‘We don’t know what the (UK Government) announcement is going to be yet, but you’re always going to get cases where you have badly affected regions or towns where infections are going up sharply but have places where infections are low.
‘When you take a broad brush you are going to negatively affect people who are not enjoying any of the benefits. But the Government has decided it wants to simplify the equation.’
Emma McClarkin, Chief Executive of the British Beer & Pub Association, doubted whether locking down will have ‘any material impact at all on transmission’.
‘We do still have serious questions over the effectiveness such lockdowns will have in stopping the spread of the virus,’ she said.
‘The latest Covid-19 surveillance report from PHE today shows just 30 incidents of Covid-19 were from hospitality settings. NHS Test and Trace numbers linked to pubs across the UK remain exceptionally low.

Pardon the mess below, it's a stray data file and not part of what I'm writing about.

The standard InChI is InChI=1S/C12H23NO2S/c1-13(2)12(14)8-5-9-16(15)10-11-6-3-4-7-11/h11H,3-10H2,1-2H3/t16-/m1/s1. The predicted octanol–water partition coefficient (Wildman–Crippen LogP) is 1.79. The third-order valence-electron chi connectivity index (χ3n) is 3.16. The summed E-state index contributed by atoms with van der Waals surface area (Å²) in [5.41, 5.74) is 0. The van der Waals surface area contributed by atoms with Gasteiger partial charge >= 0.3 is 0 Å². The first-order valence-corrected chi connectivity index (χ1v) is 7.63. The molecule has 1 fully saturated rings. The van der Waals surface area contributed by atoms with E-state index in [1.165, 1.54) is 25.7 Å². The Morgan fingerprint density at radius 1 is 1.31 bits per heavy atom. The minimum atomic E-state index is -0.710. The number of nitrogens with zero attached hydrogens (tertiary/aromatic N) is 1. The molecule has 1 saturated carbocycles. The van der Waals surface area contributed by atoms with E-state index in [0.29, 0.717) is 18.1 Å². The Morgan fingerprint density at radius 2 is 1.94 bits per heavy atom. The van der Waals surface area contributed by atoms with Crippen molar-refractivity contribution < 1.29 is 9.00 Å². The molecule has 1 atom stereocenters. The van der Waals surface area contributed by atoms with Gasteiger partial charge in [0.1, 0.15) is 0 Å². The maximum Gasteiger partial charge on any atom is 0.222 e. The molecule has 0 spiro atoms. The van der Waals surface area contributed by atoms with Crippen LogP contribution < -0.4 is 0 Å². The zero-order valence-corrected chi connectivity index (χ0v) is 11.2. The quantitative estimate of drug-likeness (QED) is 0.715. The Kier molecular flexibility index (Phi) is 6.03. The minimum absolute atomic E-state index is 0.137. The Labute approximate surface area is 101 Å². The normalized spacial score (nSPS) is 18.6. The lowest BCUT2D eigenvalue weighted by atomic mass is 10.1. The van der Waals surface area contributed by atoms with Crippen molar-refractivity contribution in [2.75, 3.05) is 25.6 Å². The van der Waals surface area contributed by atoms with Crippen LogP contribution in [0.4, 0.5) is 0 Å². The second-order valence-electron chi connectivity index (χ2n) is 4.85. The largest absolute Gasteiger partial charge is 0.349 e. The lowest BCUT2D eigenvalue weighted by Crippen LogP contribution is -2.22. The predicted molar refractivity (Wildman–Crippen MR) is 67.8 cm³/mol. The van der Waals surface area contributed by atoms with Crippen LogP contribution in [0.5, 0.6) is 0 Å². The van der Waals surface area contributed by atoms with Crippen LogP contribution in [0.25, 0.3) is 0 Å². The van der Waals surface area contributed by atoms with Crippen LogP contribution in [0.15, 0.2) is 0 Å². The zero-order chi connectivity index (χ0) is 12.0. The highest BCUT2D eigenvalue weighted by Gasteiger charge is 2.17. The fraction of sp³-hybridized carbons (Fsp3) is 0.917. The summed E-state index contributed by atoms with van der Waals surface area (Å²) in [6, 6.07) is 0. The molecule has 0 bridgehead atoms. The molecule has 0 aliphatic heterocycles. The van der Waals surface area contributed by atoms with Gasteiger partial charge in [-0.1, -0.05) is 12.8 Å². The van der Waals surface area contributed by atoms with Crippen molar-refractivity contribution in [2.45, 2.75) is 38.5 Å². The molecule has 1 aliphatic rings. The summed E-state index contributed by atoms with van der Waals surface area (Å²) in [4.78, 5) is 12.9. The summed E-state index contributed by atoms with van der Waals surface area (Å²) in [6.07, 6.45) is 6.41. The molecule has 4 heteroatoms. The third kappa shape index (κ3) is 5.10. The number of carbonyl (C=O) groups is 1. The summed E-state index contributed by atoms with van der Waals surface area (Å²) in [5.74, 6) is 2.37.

‘Based on these insights we must ask why the Government isn’t taking evidence-based, proportionate measures to tackle the virus?
‘It remains the case there is no hard evidence as yet to suggest that pubs, with their strict adherence to Government guidelines, are unsafe, making it unclear if local lockdowns, or indeed the 10pm curfew, will have any material impact at all on transmission.
‘The Government must review its measures on a regular basis and commit to removing them if they are found not to effectively reduce the spread of the virus.’
The Cavern Club in Liverpool, as drinkers stay at home and follow coronavirus restrictions
Boards put up on the windows of The Piper Bar shortly after the 6pm curfew, in Glasgow, as pubs and licensed restaurants across central Scotland have begun their 16-day closure